The police aren’t allowed to enter a brothel without a warrant, even if they suspect there are trafficking victims inside. Not only that, but if a police officer suspects a person working at the brothel is a child being sexually exploited, they aren’t allowed to ask for the person’s age. This results in most sex trafficking going undetected.

Despite the Act providing women the right to say no to individual clients, an official study in 2008 found women were still coerced into taking clients and engaging in dangerous, unpleasant interactions against their will. In practice, the industry is rife with coercion by punters, pimps, and brothel owners. Plus, 85% of the women interviewed said they wished they could leave the industry. 

Although the PRA requires regular inspections, Johnson and Pitt’s research found that no brothel inspections were carried out in New Zealand’s three major cities – Auckland, Wellington, and Christchurch – until 2015. As there isn’t public funding for inspections, it’s highly unlikely there have been any inspections since.

The NZPC is supposed to gather data on complaints, referrals, and concerns raised by women in prostitution, and the New Zealand government almost entirely relies on this data. However, Johnson and Pitt’s research found that the NZPC hasn’t carried out these duties. Plus, the NZPC receives more than a million dollars in government money annually. 

The PRA was supposed to help women leave prostitution if they wanted to; however, the NZPC provides no services to assist women in leaving the industry. As there is no publicly funded exit provision in New Zealand, the vast majority of women who wish to leave prostitution must do so on their own. As many are forced into prostitution out of poverty, the path to leave becomes incredibly difficult.

Despite progressive feminists’ best efforts to portray legalized prostitution as a liberating move for women, we can see that in practice it only further enslaves women. 

We know that in societies where all aspects of prostitution are criminalized, the industry will continue to operate, which is why we need a better alternative. This may be the Nordic Model – an approach that works for women, enabling those who wish to leave the industry a way out.

What Is the Nordic Model?

The Nordic Model deems prostitution to be harmful to sex workers and all of society. Its aim is to change social norms and men’s behavior.

Firstly, it legalizes the selling of sex, so prostitutes aren’t criminalized. One of the reasons it’s so hard for women to leave the industry, even if they were forced, coerced, or trafficked, is that many hold a criminal record as a result of prostitution, so finding an alternative way to make a living is difficult. By decriminalizing the selling of sex, one obstacle to leaving the industry is alleviated. Support services to help prostitutes leave the industry if they want to are also provided, ensuring there are genuine, reliable alternatives for work.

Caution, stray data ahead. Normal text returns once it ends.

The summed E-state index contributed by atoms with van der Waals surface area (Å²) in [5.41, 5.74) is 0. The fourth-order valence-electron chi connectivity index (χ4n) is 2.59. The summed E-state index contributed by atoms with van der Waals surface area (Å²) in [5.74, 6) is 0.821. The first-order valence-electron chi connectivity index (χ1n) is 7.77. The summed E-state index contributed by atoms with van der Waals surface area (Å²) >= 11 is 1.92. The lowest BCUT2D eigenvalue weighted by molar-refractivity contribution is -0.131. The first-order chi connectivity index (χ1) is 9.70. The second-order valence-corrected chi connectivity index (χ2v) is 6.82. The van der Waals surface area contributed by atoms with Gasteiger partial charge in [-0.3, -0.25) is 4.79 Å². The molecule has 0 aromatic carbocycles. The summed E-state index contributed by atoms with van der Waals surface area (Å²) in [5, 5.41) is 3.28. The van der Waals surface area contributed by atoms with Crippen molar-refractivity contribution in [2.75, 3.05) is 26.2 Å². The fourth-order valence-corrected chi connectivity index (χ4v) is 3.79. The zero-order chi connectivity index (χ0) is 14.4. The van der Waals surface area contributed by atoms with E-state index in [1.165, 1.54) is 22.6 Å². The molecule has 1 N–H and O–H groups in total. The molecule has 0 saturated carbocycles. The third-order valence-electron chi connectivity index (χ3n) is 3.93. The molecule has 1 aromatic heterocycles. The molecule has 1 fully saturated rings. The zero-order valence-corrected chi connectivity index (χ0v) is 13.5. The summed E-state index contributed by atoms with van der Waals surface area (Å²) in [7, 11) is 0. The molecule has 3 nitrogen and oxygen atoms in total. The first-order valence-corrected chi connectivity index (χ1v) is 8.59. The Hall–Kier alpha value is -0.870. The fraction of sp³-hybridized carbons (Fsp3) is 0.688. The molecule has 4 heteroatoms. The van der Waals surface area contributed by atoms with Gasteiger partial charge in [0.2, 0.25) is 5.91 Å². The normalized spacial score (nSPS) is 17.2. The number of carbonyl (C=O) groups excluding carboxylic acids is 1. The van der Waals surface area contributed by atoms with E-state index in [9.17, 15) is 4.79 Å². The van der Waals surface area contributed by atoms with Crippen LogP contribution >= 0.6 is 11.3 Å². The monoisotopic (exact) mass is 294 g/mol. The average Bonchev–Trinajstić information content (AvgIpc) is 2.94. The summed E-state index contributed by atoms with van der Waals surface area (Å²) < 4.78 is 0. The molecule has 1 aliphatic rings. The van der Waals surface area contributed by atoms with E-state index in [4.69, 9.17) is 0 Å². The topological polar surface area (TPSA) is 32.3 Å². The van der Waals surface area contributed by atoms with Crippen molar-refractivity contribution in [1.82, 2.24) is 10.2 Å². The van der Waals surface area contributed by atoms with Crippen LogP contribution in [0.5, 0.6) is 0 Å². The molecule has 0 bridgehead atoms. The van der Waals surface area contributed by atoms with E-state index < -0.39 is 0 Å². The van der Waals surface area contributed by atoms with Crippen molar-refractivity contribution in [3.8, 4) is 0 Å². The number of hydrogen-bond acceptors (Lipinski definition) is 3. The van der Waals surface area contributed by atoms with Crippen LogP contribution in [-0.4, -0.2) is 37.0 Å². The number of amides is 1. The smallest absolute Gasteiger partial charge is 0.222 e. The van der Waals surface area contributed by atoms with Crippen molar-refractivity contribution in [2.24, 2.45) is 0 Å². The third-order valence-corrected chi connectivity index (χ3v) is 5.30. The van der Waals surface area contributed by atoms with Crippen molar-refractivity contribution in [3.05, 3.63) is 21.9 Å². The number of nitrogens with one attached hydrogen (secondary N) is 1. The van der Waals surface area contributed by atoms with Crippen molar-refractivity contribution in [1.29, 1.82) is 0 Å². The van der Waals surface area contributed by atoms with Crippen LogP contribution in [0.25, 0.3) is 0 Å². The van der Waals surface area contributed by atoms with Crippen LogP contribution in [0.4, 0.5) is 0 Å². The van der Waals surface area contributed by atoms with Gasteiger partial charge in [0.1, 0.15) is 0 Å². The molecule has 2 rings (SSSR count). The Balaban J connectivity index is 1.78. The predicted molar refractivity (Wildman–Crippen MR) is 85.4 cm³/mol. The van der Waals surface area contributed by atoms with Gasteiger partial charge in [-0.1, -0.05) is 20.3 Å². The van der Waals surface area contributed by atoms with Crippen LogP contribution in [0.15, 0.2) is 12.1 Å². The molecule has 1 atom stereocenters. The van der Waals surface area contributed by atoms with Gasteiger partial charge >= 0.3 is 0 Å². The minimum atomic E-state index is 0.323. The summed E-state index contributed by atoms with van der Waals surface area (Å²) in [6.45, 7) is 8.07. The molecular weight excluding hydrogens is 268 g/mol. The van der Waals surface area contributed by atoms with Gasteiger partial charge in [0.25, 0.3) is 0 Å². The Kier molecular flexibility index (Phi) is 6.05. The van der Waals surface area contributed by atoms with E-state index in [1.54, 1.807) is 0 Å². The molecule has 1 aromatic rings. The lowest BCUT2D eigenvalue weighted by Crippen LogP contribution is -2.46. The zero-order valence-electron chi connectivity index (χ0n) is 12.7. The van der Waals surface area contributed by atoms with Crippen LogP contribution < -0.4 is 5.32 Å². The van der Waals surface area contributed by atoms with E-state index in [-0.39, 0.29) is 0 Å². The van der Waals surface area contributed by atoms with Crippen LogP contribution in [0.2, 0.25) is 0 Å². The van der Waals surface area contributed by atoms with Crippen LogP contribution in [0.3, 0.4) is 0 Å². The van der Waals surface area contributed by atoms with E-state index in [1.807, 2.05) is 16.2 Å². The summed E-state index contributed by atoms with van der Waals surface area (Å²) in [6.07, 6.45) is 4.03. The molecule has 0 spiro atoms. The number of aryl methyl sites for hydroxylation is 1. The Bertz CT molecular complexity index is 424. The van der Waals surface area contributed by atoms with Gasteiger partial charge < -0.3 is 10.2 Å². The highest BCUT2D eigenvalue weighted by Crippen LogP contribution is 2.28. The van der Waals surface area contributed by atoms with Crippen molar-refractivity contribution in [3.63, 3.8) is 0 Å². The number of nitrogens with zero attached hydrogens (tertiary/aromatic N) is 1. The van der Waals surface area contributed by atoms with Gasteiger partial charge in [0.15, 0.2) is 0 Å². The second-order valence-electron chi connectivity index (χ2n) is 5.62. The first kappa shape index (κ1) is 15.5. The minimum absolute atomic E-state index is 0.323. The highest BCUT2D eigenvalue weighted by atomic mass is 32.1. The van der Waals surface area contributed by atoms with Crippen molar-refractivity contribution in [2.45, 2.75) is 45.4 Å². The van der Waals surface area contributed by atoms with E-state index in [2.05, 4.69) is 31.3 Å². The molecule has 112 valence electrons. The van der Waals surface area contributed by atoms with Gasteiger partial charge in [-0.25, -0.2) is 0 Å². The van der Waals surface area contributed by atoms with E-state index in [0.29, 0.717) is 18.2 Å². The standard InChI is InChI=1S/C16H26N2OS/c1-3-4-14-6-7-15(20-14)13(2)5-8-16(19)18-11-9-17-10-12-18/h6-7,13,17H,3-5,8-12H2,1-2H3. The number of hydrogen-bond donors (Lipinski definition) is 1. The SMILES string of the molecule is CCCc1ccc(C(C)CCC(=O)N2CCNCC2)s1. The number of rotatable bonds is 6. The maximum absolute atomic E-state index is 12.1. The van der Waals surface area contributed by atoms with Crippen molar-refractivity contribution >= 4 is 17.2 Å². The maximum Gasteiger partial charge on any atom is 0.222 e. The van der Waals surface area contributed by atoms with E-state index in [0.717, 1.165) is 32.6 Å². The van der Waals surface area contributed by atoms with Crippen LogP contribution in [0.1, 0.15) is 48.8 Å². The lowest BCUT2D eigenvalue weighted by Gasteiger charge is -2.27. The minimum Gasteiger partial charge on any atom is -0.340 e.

The Nordic Model deems prostitution to be harmful to sex workers and all of society. 

The Nordic Model also strengthens laws against trafficking, brothel keeping, and pimping. And finally, all prostitution-buying becomes illegal. This approach can now be found in Sweden, Norway, Iceland, Northern Ireland, France, Ireland, and Israel.

A New Zealand Survivor’s Thoughts on the Nordic Model

Chelsea Geddes, who was a prostitute for 20 years in New Zealand, said this about the Nordic Model: “I’m a prozzie myself, and I have never met another one who wants our pimps and johns to be decriminalized, or who wants to be made to pay tax on top of what the pimps already take, and to be given zero social services that help us to exit, rehabilitate ourselves, get an education and a real job for the future and instead to just be told it’s perfectly acceptable for us to stay right where we are. None of us want that, even those of us who are here by ‘choice’ because we need the money. We all want it to be temporary. We would leave immediately if we could.

Most of us are uninformed about government policies and have never heard of the Nordic Model, so we might support decriminalization but only because we think the alternative is for us to be criminalized and arrested along with our abusers. Everyone who knows about the Nordic Model supports it. I would give my life to bring the Nordic Model to my country, not that it’s much of a life to give.” 

Closing Thoughts

We women were once treated as commodities – a bargaining tool for families to unite, up their status, and obtain greater wealth. We were sold to men we did not know or love to ensure we, and our families, didn’t end up homeless, fighting to survive. Today, most of us can choose to marry who we desire. We aren’t forced to satisfy the needs of the most undesirable men in society because we have the right to educate ourselves, earn our own money, and choose the men we sleep with.

This is what I find most peculiar about the progressive feminists’ “sex work is work” argument. Our history is littered with the commodification of women – and today, in the Western world, we don’t have to do that anymore. Yet progressive feminists fight for the right for women to be sold to the most undesirable men for a night. Any man who thinks he can rent a woman’s body for a few moments of pleasure doesn’t respect women, because men who love and respect women understand the harm this “work” does.

Progressive feminists turn a blind eye to the thousands of women who live with PTSD following work in the sex industry, which is often double the rate you would expect to find in soldiers returning from active service in a war zone. These kinds of feminists care more about ideology than women, continuing to perpetuate lies and creating double agents for the patriarchy that they supposedly hate. Legalizing all aspects of prostitution doesn’t work for women – it only works for the lowest levels of men in society.

You can learn more about the Nordic Model here.